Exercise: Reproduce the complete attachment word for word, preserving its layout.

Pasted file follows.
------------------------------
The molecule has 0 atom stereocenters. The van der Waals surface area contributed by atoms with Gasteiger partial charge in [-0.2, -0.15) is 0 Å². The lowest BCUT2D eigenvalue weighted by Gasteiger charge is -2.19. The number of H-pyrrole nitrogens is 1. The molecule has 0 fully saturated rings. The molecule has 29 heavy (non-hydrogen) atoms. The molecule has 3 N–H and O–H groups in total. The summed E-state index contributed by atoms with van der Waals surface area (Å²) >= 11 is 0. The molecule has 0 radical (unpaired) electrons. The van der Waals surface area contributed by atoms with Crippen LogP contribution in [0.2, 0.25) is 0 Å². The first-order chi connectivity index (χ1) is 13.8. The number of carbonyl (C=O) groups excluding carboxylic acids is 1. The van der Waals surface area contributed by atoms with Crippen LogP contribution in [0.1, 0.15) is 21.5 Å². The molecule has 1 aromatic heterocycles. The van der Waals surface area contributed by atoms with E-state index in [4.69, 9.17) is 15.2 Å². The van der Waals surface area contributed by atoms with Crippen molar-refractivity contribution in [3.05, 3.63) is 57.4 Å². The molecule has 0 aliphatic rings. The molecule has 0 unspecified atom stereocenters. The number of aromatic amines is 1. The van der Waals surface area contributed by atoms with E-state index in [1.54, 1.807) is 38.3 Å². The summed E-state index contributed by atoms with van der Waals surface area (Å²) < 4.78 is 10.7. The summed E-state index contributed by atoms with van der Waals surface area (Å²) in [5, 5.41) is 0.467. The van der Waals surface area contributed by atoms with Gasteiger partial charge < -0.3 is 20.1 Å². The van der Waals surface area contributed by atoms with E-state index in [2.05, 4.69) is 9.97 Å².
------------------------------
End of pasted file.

The molecule has 0 atom stereocenters. The van der Waals surface area contributed by atoms with Gasteiger partial charge in [-0.2, -0.15) is 0 Å². The lowest BCUT2D eigenvalue weighted by Gasteiger charge is -2.19. The number of H-pyrrole nitrogens is 1. The molecule has 0 fully saturated rings. The molecule has 29 heavy (non-hydrogen) atoms. The molecule has 3 N–H and O–H groups in total. The summed E-state index contributed by atoms with van der Waals surface area (Å²) >= 11 is 0. The molecule has 0 radical (unpaired) electrons. The van der Waals surface area contributed by atoms with Crippen LogP contribution in [0.2, 0.25) is 0 Å². The first-order chi connectivity index (χ1) is 13.8. The number of carbonyl (C=O) groups excluding carboxylic acids is 1. The van der Waals surface area contributed by atoms with Crippen LogP contribution in [0.1, 0.15) is 21.5 Å². The molecule has 1 aromatic heterocycles. The van der Waals surface area contributed by atoms with E-state index in [4.69, 9.17) is 15.2 Å². The van der Waals surface area contributed by atoms with Crippen molar-refractivity contribution in [3.05, 3.63) is 57.4 Å². The molecule has 0 aliphatic rings. The molecule has 0 unspecified atom stereocenters. The number of aromatic amines is 1. The van der Waals surface area contributed by atoms with E-state index in [1.54, 1.807) is 38.3 Å². The summed E-state index contributed by atoms with van der Waals surface area (Å²) < 4.78 is 10.7. The summed E-state index contributed by atoms with van der Waals surface area (Å²) in [5, 5.41) is 0.467. The van der Waals surface area contributed by atoms with Gasteiger partial charge < -0.3 is 20.1 Å². The van der Waals surface area contributed by atoms with E-state index in [2.05, 4.69) is 9.97 Å².